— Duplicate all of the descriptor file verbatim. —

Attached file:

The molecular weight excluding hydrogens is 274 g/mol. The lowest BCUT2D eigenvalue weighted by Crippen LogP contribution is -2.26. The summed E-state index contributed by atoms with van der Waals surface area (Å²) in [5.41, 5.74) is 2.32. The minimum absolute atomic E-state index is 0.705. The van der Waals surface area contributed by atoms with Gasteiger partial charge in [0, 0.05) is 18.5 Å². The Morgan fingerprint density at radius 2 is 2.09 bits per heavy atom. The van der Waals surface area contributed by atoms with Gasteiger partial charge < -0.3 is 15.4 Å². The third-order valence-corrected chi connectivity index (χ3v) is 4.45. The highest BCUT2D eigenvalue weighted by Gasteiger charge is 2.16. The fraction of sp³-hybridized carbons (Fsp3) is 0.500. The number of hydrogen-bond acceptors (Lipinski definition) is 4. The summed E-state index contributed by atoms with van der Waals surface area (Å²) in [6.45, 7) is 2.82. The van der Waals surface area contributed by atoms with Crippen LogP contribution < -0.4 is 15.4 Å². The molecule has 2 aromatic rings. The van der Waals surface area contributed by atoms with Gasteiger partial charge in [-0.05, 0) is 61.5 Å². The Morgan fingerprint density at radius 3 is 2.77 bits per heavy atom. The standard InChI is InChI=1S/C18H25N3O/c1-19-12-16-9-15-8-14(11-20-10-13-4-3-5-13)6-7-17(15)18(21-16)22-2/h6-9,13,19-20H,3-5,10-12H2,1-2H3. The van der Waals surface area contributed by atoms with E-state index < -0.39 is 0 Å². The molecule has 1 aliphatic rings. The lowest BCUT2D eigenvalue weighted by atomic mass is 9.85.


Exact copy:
The molecular weight excluding hydrogens is 274 g/mol. The lowest BCUT2D eigenvalue weighted by Crippen LogP contribution is -2.26. The summed E-state index contributed by atoms with van der Waals surface area (Å²) in [5.41, 5.74) is 2.32. The minimum absolute atomic E-state index is 0.705. The van der Waals surface area contributed by atoms with Gasteiger partial charge in [0, 0.05) is 18.5 Å². The Morgan fingerprint density at radius 2 is 2.09 bits per heavy atom. The van der Waals surface area contributed by atoms with Gasteiger partial charge < -0.3 is 15.4 Å². The third-order valence-corrected chi connectivity index (χ3v) is 4.45. The highest BCUT2D eigenvalue weighted by Gasteiger charge is 2.16. The fraction of sp³-hybridized carbons (Fsp3) is 0.500. The number of hydrogen-bond acceptors (Lipinski definition) is 4. The summed E-state index contributed by atoms with van der Waals surface area (Å²) in [6.45, 7) is 2.82. The van der Waals surface area contributed by atoms with Crippen LogP contribution < -0.4 is 15.4 Å². The molecule has 2 aromatic rings. The van der Waals surface area contributed by atoms with Gasteiger partial charge in [-0.05, 0) is 61.5 Å². The Morgan fingerprint density at radius 3 is 2.77 bits per heavy atom. The standard InChI is InChI=1S/C18H25N3O/c1-19-12-16-9-15-8-14(11-20-10-13-4-3-5-13)6-7-17(15)18(21-16)22-2/h6-9,13,19-20H,3-5,10-12H2,1-2H3. The van der Waals surface area contributed by atoms with E-state index < -0.39 is 0 Å². The molecule has 1 aliphatic rings. The lowest BCUT2D eigenvalue weighted by atomic mass is 9.85.